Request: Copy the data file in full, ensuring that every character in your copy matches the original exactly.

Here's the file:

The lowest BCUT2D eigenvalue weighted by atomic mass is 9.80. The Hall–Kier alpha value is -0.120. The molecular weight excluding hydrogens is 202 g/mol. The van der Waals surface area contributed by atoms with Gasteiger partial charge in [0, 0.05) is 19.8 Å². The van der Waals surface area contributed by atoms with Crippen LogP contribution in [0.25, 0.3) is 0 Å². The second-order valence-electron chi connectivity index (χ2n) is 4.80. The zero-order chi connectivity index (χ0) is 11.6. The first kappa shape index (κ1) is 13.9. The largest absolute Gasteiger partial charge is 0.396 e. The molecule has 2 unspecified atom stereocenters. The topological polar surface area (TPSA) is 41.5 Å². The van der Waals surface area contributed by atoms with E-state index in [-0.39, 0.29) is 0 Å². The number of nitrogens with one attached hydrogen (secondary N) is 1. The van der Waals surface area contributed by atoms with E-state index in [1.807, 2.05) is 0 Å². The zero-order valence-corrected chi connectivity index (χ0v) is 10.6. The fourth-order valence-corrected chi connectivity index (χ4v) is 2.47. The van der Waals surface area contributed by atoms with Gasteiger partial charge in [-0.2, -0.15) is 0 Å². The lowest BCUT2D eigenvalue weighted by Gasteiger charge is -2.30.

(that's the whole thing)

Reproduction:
The lowest BCUT2D eigenvalue weighted by atomic mass is 9.80. The Hall–Kier alpha value is -0.120. The molecular weight excluding hydrogens is 202 g/mol. The van der Waals surface area contributed by atoms with Gasteiger partial charge in [0, 0.05) is 19.8 Å². The van der Waals surface area contributed by atoms with Crippen LogP contribution in [0.25, 0.3) is 0 Å². The second-order valence-electron chi connectivity index (χ2n) is 4.80. The zero-order chi connectivity index (χ0) is 11.6. The first kappa shape index (κ1) is 13.9. The largest absolute Gasteiger partial charge is 0.396 e. The molecule has 2 unspecified atom stereocenters. The topological polar surface area (TPSA) is 41.5 Å². The van der Waals surface area contributed by atoms with E-state index in [-0.39, 0.29) is 0 Å². The number of nitrogens with one attached hydrogen (secondary N) is 1. The van der Waals surface area contributed by atoms with E-state index in [1.807, 2.05) is 0 Å². The zero-order valence-corrected chi connectivity index (χ0v) is 10.6. The fourth-order valence-corrected chi connectivity index (χ4v) is 2.47. The van der Waals surface area contributed by atoms with Gasteiger partial charge in [-0.2, -0.15) is 0 Å². The lowest BCUT2D eigenvalue weighted by Gasteiger charge is -2.30.